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Salt and Sodium (what’s the difference?)

You know that too much sodium can harm your health. And if you’re like most people, you think that salt and sodium are the same things.

That’s not true.

Sodium is a mineral that has an impact on the human body. Salt is a chemical compound that contains sodium. There’s a big difference!

If you’re trying to cut down on sodium, it’s important for you to understand this difference.

Once you do, you will be able to make smart choices about the food you eat.

Sodium serves a purpose in the way our bodies work:

But too much of a good thing can cause harm, and that’s very true of sodium.

When you take in too much sodium you can retain extra water. This can lead to high blood pressure.

High blood pressure raises the risk of heart problems and stroke.

Salt forms when sodium combines with another mineral called chloride. The chemical makeup of salt is 40% sodium, with the other 60% chloride.

You can try putting away the salt shaker to cut down on sodium, but that won’t get you far.

We get more sodium from processed foods then we get from the salt we put on our food.

The best way to keep the amount of sodium in your diet low is to read food labels and know what they mean.

Food Labels and Sodium

Though your doctor may have given you different instructions, healthy people should keep their sodium intake to no more than 2,300 mg a day.

If you have high blood pressure or kidney disease, you should drop it to less than 1,500 mg a day.

To get an idea of how much that is, understand that just one teaspoon of salt has 2,300 of sodium.

When reading food labels, check to see how much sodium is in each serving and keep that in mind when eating the contents.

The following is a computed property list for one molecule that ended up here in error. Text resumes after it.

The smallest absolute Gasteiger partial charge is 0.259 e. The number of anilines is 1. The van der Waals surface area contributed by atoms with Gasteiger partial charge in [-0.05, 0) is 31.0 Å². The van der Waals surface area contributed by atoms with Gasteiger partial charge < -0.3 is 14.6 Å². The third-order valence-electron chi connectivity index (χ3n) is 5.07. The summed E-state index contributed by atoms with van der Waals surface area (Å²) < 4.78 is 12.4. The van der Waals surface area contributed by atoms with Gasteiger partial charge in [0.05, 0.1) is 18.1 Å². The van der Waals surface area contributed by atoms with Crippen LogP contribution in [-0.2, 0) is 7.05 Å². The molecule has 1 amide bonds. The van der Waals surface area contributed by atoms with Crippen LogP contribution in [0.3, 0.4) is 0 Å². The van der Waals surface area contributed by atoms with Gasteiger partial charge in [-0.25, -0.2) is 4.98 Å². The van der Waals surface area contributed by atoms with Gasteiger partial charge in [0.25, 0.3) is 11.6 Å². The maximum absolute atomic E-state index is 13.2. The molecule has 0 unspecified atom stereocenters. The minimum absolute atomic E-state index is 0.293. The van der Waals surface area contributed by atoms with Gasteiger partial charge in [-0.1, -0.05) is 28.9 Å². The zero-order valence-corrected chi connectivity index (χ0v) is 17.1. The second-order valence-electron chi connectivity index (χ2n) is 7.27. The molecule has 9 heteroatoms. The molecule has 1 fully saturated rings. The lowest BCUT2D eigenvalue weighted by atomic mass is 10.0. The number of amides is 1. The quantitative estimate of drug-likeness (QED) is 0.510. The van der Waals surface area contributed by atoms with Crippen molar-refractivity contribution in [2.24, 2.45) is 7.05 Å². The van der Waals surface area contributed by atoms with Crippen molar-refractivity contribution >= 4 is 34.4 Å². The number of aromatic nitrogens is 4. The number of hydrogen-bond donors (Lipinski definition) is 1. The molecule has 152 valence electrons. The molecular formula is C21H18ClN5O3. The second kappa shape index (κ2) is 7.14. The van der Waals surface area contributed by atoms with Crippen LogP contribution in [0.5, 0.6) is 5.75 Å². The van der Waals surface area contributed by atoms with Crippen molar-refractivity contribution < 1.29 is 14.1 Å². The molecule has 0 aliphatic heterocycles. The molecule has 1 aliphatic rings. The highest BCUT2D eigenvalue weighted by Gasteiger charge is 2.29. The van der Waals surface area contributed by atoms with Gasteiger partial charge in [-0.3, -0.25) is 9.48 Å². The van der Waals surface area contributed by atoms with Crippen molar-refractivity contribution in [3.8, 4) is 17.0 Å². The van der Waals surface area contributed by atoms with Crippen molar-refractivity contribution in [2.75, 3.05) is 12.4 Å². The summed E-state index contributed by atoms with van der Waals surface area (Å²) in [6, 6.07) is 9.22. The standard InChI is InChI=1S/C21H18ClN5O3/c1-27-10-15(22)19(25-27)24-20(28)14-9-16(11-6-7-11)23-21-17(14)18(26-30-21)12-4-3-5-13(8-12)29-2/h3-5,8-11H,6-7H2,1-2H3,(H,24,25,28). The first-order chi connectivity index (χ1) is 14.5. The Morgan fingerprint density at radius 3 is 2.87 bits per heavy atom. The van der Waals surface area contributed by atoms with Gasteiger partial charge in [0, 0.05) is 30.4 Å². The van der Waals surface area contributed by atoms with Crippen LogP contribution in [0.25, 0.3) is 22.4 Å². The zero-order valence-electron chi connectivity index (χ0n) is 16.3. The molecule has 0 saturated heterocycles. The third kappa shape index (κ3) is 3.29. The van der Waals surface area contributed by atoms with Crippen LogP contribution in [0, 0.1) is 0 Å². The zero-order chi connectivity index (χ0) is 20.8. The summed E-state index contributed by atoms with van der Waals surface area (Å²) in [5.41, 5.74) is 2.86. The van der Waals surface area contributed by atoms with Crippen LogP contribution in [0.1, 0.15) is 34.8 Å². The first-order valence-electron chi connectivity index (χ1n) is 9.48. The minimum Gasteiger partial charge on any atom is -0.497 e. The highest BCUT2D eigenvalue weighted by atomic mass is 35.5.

The label of a 2-serving package of food may say that one serving has 750 mg of sodium. That means that if you eat the whole package you have consumed a whole day’s worth of sodium!

It’s also good to know that food packages list their ingredients in order and that salt is not the only thing that contains sodium.

If you’re looking at the ingredient list to watch out for high sodium items, keep your eyes open for hidden sodium:

1. monosodium glutamate (MSG)

2. baking soda

3. baking powder

4. sodium citrate

When cutting back on sodium, here are the key things to remember:

  • If a product says that it's sodium free or has no sodium, it contains less than 5 mg
  • If a product says it is very low sodium, it contains less than 35 mg
  • If a product says it is low sodium, it contains less than 140 mg
  • To keep your sodium intake low, look for foods for which one serving contributes less than 5% of your daily recommended sodium intake

Yours in health and happiness,

Danette

P.S. Please share this important health info. with your loved ones and don't forget to leave me a comment below!

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